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Data and code from: Correlates of individual participation in boundary patrols by male chimpanzees


Massaro, Anthony et al. (2022), Data and code from: Correlates of individual participation in boundary patrols by male chimpanzees, Dryad, Dataset,


Group territory defense poses a collective action problem: individuals can free-ride, benefiting without paying the costs. Individual heterogeneity has been proposed to solve such problems, as individuals high in reproductive success, rank, fighting ability, or motivation may benefit from defending territories even if others free-ride. To test this hypothesis, we analyzed 30 years of data from chimpanzees (Pan troglodytes) in the Kasekela community, Gombe National Park, Tanzania (1978-2007). We examined the extent to which individual participation in patrols varied according to correlates of reproductive success (mating rate, rank, age), fighting ability (hunting), motivation (scores from personality ratings), costs of defecting (the number of adult males in the community), and gregariousness (sighting frequency). In contrast to expectations from collective action theory, males participated in patrols at consistently high rates (mean ± S.D. = 74.5 ± 11.1% of patrols, n=23 males). The best predictors of patrol participation were sighting frequency, age, and hunting participation. Current and former alpha males did not participate at a higher rate than males that never achieved alpha status. These findings suggest that the temptation to free-ride is low, and that a mutualistic mechanism such as group augmentation may better explain individual participation in group territorial behavior.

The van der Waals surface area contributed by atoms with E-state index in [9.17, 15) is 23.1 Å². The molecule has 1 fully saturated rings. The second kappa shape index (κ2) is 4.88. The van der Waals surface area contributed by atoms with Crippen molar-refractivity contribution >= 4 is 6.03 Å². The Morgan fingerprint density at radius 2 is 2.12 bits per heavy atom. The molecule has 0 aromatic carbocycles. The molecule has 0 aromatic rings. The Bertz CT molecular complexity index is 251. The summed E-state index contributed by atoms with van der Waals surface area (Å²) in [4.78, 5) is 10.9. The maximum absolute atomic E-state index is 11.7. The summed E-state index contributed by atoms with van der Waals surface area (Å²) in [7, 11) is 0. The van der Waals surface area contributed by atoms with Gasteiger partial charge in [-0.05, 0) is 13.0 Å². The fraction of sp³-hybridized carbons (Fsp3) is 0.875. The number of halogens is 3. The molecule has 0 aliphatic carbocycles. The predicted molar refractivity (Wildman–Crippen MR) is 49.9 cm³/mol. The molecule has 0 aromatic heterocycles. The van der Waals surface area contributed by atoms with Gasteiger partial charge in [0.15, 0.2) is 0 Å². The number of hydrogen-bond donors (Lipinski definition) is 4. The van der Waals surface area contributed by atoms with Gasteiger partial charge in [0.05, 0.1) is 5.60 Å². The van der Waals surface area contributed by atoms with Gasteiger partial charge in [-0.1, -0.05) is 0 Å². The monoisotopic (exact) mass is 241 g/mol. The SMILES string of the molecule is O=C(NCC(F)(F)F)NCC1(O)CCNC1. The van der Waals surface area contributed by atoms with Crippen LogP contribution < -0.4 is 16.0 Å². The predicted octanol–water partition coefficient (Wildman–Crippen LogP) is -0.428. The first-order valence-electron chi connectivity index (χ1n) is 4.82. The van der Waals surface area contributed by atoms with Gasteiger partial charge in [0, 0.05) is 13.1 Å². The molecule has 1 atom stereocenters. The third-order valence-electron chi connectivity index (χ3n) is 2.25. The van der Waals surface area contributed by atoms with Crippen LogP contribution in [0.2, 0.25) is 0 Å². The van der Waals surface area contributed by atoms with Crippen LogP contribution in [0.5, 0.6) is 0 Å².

Attached data files include summary data collected at Gombe National Park (1998-2007). For detailed methodology, please see the associated manuscript.

Usage Notes

README File: README_MASSARO_2022_DATA_updated04mar2022.txt

R-code for data analysis: CodeforCorrelatesofBoundaryPatrols.R

Datasets: PPdata.xlsx, PatrolsandPeriph.xlsx, PP5yearPlots.xlsx, WholeStudyPatrolRate.xlsx

We do not provide access to the raw data used in some of these analyses, as this raw data represent a substantial fraction of the long-term data from Gombe, which are not publicly available at this time due to multiple ongoing studies, but are available from the corresponding author on reasonable request